Phoenix Children’s Hospital ranked among top facilities
Phoenix Children’s Hospital has been named to U.S. News & World Report’s 2015-16 Best Children’s Hospitals rankings, the only Arizona hospital to make the highly coveted list. This year, Phoenix Children’s ranked in nine out of 10 specialties.
The following Phoenix Children’s subspecialties were ranked top-50 in the nation:
• Neurology and Neurosurgery, ranked number No. 14, represented by Barrow Neurological Institute at Phoenix Children’s Hospital;
• Phoenix Children’s Center for Cancer and Blood Disorders, ranked No. 16 for cancer care;
• The Phoenix Children’s Heart Center, ranked No. 16 for Cardiology and Heart Surgery;
• Nephrology, ranked No. 17;
• Urology, ranked No. 21;
• The Phoenix Children’s Center for Pediatric Orthopedics, ranked No. 28;
• Pulmonology, ranked No. 28;
• Gastroenterology and GI surgery, ranked No. 36; and
• Diabetes and Endocrinology, ranked No. 37.
The Best Children’s Hospitals rankings highlight U.S. News’ Top 50 U.S. pediatric facilities in ten high volume subspecialties. Eighty-three hospitals ranked in at least one specialty, based on a combination of clinical data, patient volume and reputation among pediatric specialists nationwide.
“It’s very gratifying to be listed among the best children’s hospitals across the country,” said Robert L. Meyer, President and CEO of Phoenix Children’s. “The rankings reflect the dedication of our physicians, nurses and staff. Their commitment to providing the highest quality and most advanced pediatric care has received a very significant badge of honor today.”
The results also indicate a steady rise in specialty rankings. From four ranked specialties last year to nine this year with four of those in the top 20, “You will not find this quality, experience, or breadth of services anywhere else in Arizona,” said Meyer.
U.S. News introduced the Best Children’s Hospitals rankings in 2007 to help families of children with acute, rare or life-threatening illnesses find the best medical care available. The rankings open the door to an array of detailed information about each hospital’s performance.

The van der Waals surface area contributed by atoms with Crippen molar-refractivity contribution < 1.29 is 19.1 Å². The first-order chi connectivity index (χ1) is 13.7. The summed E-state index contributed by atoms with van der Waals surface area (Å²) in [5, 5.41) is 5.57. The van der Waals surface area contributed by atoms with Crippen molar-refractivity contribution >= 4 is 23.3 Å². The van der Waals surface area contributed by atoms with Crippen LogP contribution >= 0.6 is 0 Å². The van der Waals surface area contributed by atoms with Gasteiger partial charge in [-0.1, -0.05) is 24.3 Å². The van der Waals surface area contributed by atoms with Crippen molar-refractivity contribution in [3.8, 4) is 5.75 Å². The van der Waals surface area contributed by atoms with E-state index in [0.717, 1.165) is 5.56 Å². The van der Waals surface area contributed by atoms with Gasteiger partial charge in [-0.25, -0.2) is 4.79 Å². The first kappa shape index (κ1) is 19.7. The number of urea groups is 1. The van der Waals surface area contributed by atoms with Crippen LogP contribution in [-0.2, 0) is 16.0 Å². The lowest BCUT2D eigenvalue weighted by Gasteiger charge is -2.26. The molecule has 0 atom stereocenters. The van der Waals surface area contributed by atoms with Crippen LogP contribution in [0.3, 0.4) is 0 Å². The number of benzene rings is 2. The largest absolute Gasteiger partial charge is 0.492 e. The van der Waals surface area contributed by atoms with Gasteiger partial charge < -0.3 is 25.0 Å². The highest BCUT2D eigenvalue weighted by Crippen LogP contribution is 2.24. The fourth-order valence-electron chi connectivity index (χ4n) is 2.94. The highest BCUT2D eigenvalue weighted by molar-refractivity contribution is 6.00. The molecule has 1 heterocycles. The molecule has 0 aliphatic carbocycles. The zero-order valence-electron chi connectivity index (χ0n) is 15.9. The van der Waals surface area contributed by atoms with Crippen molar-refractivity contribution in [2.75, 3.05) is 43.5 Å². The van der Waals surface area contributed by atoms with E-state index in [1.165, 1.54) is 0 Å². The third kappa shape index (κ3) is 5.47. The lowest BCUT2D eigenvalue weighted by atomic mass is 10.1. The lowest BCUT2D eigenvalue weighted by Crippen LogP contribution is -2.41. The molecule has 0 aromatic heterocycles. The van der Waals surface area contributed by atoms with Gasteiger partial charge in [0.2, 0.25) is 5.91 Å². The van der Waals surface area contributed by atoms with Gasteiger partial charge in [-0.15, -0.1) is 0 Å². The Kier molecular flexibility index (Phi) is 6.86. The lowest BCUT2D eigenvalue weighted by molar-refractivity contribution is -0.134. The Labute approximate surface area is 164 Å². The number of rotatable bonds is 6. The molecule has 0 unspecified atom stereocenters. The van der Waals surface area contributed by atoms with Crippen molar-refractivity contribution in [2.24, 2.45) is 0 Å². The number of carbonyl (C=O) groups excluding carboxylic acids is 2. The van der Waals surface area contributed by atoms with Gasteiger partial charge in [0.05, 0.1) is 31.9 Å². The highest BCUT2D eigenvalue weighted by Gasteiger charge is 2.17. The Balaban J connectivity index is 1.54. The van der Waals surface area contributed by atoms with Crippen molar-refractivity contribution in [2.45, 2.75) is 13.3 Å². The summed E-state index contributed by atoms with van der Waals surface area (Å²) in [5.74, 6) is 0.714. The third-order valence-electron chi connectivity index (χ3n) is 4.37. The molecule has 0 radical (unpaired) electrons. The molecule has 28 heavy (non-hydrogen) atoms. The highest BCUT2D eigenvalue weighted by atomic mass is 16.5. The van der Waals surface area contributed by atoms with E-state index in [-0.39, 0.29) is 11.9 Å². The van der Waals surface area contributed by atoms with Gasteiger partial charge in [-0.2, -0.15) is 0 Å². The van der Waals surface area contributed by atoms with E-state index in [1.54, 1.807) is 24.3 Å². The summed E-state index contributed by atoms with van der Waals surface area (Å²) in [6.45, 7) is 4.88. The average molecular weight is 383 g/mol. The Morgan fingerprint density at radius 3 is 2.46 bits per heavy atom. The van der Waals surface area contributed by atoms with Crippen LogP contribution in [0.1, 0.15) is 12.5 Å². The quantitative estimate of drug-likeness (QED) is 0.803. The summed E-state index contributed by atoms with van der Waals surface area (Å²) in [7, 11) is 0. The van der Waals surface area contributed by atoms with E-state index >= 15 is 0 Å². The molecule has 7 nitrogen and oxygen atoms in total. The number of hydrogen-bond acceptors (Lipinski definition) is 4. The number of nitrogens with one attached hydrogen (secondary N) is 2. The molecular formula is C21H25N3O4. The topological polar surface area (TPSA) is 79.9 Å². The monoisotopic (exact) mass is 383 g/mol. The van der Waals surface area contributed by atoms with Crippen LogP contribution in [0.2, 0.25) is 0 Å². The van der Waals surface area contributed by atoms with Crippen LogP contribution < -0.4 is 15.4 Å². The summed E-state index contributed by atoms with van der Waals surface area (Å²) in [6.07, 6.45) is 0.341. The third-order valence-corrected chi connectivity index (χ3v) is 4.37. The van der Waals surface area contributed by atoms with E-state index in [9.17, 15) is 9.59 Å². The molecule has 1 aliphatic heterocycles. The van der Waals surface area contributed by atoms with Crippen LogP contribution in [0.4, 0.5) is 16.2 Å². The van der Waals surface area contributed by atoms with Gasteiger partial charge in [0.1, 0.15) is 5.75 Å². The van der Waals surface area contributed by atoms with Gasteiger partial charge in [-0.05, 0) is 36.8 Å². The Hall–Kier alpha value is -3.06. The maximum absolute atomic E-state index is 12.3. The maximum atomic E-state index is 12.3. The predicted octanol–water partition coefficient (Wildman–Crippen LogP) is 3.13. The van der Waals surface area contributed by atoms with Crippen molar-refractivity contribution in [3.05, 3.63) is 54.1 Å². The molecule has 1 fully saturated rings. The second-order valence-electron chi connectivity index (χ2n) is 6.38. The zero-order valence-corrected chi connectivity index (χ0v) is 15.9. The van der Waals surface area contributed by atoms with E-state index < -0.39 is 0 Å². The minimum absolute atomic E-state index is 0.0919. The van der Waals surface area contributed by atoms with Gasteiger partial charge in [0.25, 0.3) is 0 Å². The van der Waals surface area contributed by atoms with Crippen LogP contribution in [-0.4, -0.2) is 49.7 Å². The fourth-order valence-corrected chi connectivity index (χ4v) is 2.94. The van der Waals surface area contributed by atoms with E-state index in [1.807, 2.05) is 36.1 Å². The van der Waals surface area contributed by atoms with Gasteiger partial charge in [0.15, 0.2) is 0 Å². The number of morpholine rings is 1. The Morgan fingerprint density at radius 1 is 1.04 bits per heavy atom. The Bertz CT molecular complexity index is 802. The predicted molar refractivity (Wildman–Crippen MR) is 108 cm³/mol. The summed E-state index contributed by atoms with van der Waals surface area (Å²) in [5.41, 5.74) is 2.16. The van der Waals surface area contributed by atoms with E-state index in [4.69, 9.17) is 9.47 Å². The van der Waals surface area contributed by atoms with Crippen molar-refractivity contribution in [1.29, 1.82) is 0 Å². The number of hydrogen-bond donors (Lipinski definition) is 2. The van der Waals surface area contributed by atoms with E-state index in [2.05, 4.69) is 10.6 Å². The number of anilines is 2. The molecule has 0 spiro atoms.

Scores are weighted to recognize superior patient outcomes and care-related resources. U.S. News gathered clinical data from a detailed questionnaire sent to 184 pediatric hospitals. One-sixth of the score came from an annual survey of pediatric specialists and subspecialists in each specialty.. They were asked where they would send the sickest children in their specialty, setting aside considerations of location and expense. These reputation scores are averaged over a rolling three-year period.
“The pediatric centers that are ranked in Best Children’s Hospitals deserve our congratulations,” said U.S. News Health Rankings Editor Avery Comarow. “Children with life-threatening or rare conditions need the kind of care that these hospitals deliver day after day.”
Survival rates, adequacy of nurse staffing, procedure volume and much more can be viewed on http://health.usnews.com/best-hospitals/pediatric-rankings and will be published in the U.S. News “Best Hospitals 2015” guidebook, available in September.